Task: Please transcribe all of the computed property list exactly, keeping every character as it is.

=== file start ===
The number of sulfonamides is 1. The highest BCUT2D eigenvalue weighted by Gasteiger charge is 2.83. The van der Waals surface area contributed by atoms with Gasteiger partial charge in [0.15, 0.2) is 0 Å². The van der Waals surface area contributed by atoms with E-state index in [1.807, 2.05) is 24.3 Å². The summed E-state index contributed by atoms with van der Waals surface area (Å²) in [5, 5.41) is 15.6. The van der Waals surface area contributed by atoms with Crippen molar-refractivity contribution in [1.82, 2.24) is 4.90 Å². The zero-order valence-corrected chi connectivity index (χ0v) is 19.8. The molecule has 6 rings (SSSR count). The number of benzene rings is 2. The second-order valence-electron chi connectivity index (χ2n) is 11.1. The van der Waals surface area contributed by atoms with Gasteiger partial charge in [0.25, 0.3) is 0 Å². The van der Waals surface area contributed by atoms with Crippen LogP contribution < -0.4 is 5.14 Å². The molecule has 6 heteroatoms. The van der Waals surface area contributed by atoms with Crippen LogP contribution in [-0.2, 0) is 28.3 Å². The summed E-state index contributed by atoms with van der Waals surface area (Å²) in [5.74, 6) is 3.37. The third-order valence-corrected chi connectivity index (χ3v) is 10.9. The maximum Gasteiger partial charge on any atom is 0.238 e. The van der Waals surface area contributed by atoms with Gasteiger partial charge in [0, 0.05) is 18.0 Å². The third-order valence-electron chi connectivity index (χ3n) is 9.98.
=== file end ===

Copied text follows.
The number of sulfonamides is 1. The highest BCUT2D eigenvalue weighted by Gasteiger charge is 2.83. The van der Waals surface area contributed by atoms with Gasteiger partial charge in [0.15, 0.2) is 0 Å². The van der Waals surface area contributed by atoms with E-state index in [1.807, 2.05) is 24.3 Å². The summed E-state index contributed by atoms with van der Waals surface area (Å²) in [5, 5.41) is 15.6. The van der Waals surface area contributed by atoms with Crippen molar-refractivity contribution in [1.82, 2.24) is 4.90 Å². The zero-order valence-corrected chi connectivity index (χ0v) is 19.8. The molecule has 6 rings (SSSR count). The number of benzene rings is 2. The second-order valence-electron chi connectivity index (χ2n) is 11.1. The van der Waals surface area contributed by atoms with Gasteiger partial charge in [0.25, 0.3) is 0 Å². The van der Waals surface area contributed by atoms with Crippen LogP contribution < -0.4 is 5.14 Å². The molecule has 6 heteroatoms. The van der Waals surface area contributed by atoms with Crippen LogP contribution in [-0.2, 0) is 28.3 Å². The summed E-state index contributed by atoms with van der Waals surface area (Å²) in [5.74, 6) is 3.37. The third-order valence-corrected chi connectivity index (χ3v) is 10.9. The maximum Gasteiger partial charge on any atom is 0.238 e. The van der Waals surface area contributed by atoms with Gasteiger partial charge in [0, 0.05) is 18.0 Å². The third-order valence-electron chi connectivity index (χ3n) is 9.98.